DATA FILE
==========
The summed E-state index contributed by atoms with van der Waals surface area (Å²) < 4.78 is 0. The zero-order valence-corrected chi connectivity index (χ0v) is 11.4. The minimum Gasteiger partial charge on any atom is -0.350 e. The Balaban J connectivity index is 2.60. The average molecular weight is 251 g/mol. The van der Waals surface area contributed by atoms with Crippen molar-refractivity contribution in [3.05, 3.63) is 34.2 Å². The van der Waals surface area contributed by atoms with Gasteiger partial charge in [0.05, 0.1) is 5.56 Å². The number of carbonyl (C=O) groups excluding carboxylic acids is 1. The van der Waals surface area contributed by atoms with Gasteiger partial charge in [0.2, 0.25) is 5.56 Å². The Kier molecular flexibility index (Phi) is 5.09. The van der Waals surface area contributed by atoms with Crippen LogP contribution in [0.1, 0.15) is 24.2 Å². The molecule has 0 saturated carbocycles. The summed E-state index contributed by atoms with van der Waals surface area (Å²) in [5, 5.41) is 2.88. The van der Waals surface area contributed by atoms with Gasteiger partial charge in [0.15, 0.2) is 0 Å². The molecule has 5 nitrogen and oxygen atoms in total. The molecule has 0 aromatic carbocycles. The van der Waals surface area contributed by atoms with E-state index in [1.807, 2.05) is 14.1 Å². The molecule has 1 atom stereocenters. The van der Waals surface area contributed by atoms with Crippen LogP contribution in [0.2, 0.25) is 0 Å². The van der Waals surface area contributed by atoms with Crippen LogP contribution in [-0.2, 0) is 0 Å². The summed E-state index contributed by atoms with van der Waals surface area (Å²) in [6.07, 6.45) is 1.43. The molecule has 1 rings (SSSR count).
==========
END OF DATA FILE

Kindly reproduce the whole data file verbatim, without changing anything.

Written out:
The summed E-state index contributed by atoms with van der Waals surface area (Å²) < 4.78 is 0. The zero-order valence-corrected chi connectivity index (χ0v) is 11.4. The minimum Gasteiger partial charge on any atom is -0.350 e. The Balaban J connectivity index is 2.60. The average molecular weight is 251 g/mol. The van der Waals surface area contributed by atoms with Crippen molar-refractivity contribution in [3.05, 3.63) is 34.2 Å². The van der Waals surface area contributed by atoms with Gasteiger partial charge in [0.05, 0.1) is 5.56 Å². The number of carbonyl (C=O) groups excluding carboxylic acids is 1. The van der Waals surface area contributed by atoms with Gasteiger partial charge in [0.2, 0.25) is 5.56 Å². The Kier molecular flexibility index (Phi) is 5.09. The van der Waals surface area contributed by atoms with Crippen LogP contribution in [0.1, 0.15) is 24.2 Å². The molecule has 0 saturated carbocycles. The summed E-state index contributed by atoms with van der Waals surface area (Å²) in [5, 5.41) is 2.88. The van der Waals surface area contributed by atoms with Gasteiger partial charge in [0.15, 0.2) is 0 Å². The molecule has 5 nitrogen and oxygen atoms in total. The molecule has 0 aromatic carbocycles. The van der Waals surface area contributed by atoms with E-state index in [1.807, 2.05) is 14.1 Å². The molecule has 1 atom stereocenters. The van der Waals surface area contributed by atoms with Crippen LogP contribution in [0.2, 0.25) is 0 Å². The van der Waals surface area contributed by atoms with Crippen LogP contribution in [-0.2, 0) is 0 Å². The summed E-state index contributed by atoms with van der Waals surface area (Å²) in [6.07, 6.45) is 1.43. The molecule has 1 rings (SSSR count).